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Jamestown weekly alert. [volume] (Jamestown, Stutsman County, D.T. [N.D.]) 1882-1925, May 22, 1890, Image 1

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VOL XIII
A PAUCITY OF PICKINGS.
Kaunas Goes North Dakota Sev­
eral Better in the Matter of
Destitution Stories.
A Correspondent ,who Advances
Some Ideas that are Worthy
of Consideration.
Statement of North Dakota's I11
surance Business—Death of
Mrs. Vincent.
Hail to Foot it Out.
The worst that waa ever said about
North Dakota could never equal the fol­
lowing instance of destitution that has
come to light in western Kansas. Kansas
may send a car load of corn to North Da­
kota placarded with an ostentatious
statement of sympathy, but no Dakota
man and family ever were compelled to
walk out this state and beg along the
road as the following dispatch relates:
ST. JOSEPH, MO., May 17.—George
Brooks, his wife and five children, rang­
ing in age from four to fourteen years,
arrived in St. Joseph, having walked
from Marion county, Kan., over three
hundred miles, since the first of the
month. The family went to Southwest
em Kansas during the boom and proved
up on a claim.Poor crops resulted in their
losing both farm and stock. Their neigh­
bors were in almost as hard circumstan­
ces as themselves, and when Brooks con­
cluded to start to his old home at
Sigonrney, Iowa, nobody could assist
him. He finally determined to wnlk,and
his conclusion was paitly carried out.
When they arrived here they were iii a
horrible condition. Th« wife's shoes
were worn out, and her feet were one
mass of sores. The two younger children,
boys aged four and six had walked near­
ly all the way, and their cowhide shoes
had made running ulcers their heels a
quarter of an inch deep. Brooks insists
that there are hundreds in the new coun­
ties of Kansas whose condition is in no
way better than that of his family.
Some Pertinent Suggestions.
EDITOB ALEKT:—What good is onr
famous water power that we have in this
city? It brings us 8300 annual rentals,
which is offset by the expense of repair­
ing bursted pipes and salary to
the water commissioner. So we have an
artesian well and water works which
cost somewhere from §16,000 to $18,000,
for which the city gets practically noth­
ing in return, except the little ornament­
al fountain in the public park.
Is there not some way in which our
city can get something out of the water
works? Would it not be a good idea for
our city council to pass an ordinance
giving the free use of the artesian water
power to any individual or company who
will use it for manufacturing purposes?
Oar city can well afford to pass an or­
dinance exempting any manufacturing
company from city taxes for ten years
and giving them the use of the water
power free for alike period. The artes­
ian stream is said to be 537 gallons per
minute. The writer does not know how
much power this stream would generate
in a wheel attached to machinery, but it
does seem as if there might be some sal­
able article of consumption manufactur­
ed by this water power.
A great many obscure little villages in
New England have become large manu­
facturing towns by public donation of
franchises such as water jiower. exemp­
tion from city taxes, etc. What better
disposition could be made of theoid
court house than to donate it to some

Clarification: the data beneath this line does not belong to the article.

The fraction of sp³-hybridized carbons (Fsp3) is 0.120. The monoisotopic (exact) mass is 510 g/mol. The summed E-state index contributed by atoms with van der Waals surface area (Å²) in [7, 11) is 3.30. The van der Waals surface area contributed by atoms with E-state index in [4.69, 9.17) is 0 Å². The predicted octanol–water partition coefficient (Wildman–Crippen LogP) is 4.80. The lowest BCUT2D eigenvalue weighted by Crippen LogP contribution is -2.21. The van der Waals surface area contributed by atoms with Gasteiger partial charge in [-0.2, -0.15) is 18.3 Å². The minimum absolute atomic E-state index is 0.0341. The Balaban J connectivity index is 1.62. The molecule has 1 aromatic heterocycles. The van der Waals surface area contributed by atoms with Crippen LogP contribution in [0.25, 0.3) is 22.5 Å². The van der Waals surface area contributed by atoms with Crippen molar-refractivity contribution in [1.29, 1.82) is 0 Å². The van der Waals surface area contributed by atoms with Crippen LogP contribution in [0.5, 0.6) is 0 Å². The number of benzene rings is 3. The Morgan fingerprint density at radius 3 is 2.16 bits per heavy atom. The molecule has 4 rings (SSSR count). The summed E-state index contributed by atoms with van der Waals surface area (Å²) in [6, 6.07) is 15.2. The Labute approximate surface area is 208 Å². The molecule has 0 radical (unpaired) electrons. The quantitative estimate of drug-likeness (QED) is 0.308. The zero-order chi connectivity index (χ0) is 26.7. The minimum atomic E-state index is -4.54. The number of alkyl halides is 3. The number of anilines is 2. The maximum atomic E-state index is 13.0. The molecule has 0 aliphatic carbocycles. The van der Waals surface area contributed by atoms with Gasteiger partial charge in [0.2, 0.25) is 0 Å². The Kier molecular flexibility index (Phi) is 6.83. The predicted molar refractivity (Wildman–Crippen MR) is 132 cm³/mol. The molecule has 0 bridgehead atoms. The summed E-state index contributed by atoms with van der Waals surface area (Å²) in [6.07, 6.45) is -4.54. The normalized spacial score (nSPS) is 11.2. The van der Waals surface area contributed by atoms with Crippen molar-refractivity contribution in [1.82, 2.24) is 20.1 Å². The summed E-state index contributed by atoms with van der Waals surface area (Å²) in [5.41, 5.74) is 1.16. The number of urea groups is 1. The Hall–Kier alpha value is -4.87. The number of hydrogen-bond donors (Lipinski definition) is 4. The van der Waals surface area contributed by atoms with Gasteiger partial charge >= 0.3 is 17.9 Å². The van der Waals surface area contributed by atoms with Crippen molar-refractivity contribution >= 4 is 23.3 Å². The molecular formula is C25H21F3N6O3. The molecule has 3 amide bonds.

bona fide manufacturing company? If
our city were to donate the old court
house and the free use of the artesian
water power and free taxes for ten years,
possibly
Bome
manufacturing interest
might spring up and benefit the town.G,
North Dakota Insurance Business.
Commissioner of Insurance Carey's
statement of insurance business done in
the state of North Dakota during the
year 1889, presents some interesting facts.
There is only one fire insurance company
in the state—the Phoenix of Minot
There are three hail companies—the
Farmers Mntnal Protective of Grand
Forks, the LaMoure county hail and tli9
North Dakota Hail association of Coop
erstown. There should also be added to
this, the Alliance Hail association, which
although classed as a South Dakota com­
pany, has a North Dakotf. department
with headquarters here. The report
shows the following business trans­
acted in the state during the past year:
Foreign fire insurance companies—
Risks written, $17,391,121.31 premiums
received 8350,791,79 losses inourred
3181,608.43 losses paid $213,927.29.
North Dakota tire insurance compan­
ies—Risks written $8,300: premiums re­
ceived 8304.
North Dakota hail companies—Risks
written $6,700.29 premiums received
$811.22 losses incurred 8529.40 losses
paid §579.69.
South Dakota hail companies—risks
written $1,275,322.34 premiums received
823,369.59 losses inourred 814,648.62
losses paid $14,648.62.
Foreign life, accident and endowment
companies—risks written $3,100,838.43
premiums received $e34,639.28 losses
incurred $33,394.19 losses paid $29,
806.49.
To Work in the Vineyard.
Of the six students from Auburn Pres
bytenan seminary, New York, who arrived
Dakota last week, four will be engaged
in assisting Superintendent Saunders in
organizing Presbyterian Sunday schools
throughout the state, and two will be en­
gaged in permanent pastoral work. The
locations are as follows: Geo. McKay,
headquarters at Grand Forks F. B.Cort
lan, at Casselton Mr.Cresterson, Lisbon
Dean Smith, Bismarck Mr. Bradley,
Devils Lake Mr. Richardson, one cf the
southern counties.
Died.
Mrs. Rose M. Vincent, wife of Floyd
R. Vincent, died of consumption at her
home Sunday evening at about 9:30
o'clock. For the past year she has been
slowly declining and no medical skill
could arrest the fatal disease. 1 he de­
ceased was a lady of most estimable
character, universally respected and
loved. Her christian character was
above reproach and her spiritual consola­
tions in her lingering sickness were such
as to destroy the fear of death and lead
her to look forward calmly and hopefully
to the time of her departure which she
well
knew